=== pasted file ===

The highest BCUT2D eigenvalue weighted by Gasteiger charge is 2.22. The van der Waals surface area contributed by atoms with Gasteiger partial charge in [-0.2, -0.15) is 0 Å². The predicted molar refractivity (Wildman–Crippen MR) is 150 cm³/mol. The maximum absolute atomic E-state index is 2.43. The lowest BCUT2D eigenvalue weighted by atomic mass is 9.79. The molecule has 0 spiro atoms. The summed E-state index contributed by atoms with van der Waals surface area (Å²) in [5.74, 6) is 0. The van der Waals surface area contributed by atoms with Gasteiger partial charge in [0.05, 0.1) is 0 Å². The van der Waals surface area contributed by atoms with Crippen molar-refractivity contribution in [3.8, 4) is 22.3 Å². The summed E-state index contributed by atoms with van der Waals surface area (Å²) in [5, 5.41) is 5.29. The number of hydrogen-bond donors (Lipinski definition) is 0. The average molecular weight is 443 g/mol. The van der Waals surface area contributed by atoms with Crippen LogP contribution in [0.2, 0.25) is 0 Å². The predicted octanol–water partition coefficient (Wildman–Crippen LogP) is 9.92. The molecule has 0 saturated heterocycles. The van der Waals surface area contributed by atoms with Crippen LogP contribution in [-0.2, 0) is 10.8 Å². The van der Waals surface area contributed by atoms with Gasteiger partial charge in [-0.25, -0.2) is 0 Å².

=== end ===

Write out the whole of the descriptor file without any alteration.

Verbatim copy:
The highest BCUT2D eigenvalue weighted by Gasteiger charge is 2.22. The van der Waals surface area contributed by atoms with Gasteiger partial charge in [-0.2, -0.15) is 0 Å². The predicted molar refractivity (Wildman–Crippen MR) is 150 cm³/mol. The maximum absolute atomic E-state index is 2.43. The lowest BCUT2D eigenvalue weighted by atomic mass is 9.79. The molecule has 0 spiro atoms. The summed E-state index contributed by atoms with van der Waals surface area (Å²) in [5.74, 6) is 0. The van der Waals surface area contributed by atoms with Gasteiger partial charge in [0.05, 0.1) is 0 Å². The van der Waals surface area contributed by atoms with Crippen molar-refractivity contribution in [3.8, 4) is 22.3 Å². The summed E-state index contributed by atoms with van der Waals surface area (Å²) in [5, 5.41) is 5.29. The number of hydrogen-bond donors (Lipinski definition) is 0. The average molecular weight is 443 g/mol. The van der Waals surface area contributed by atoms with Crippen LogP contribution in [0.2, 0.25) is 0 Å². The predicted octanol–water partition coefficient (Wildman–Crippen LogP) is 9.92. The molecule has 0 saturated heterocycles. The van der Waals surface area contributed by atoms with Crippen LogP contribution in [-0.2, 0) is 10.8 Å². The van der Waals surface area contributed by atoms with Gasteiger partial charge in [-0.25, -0.2) is 0 Å².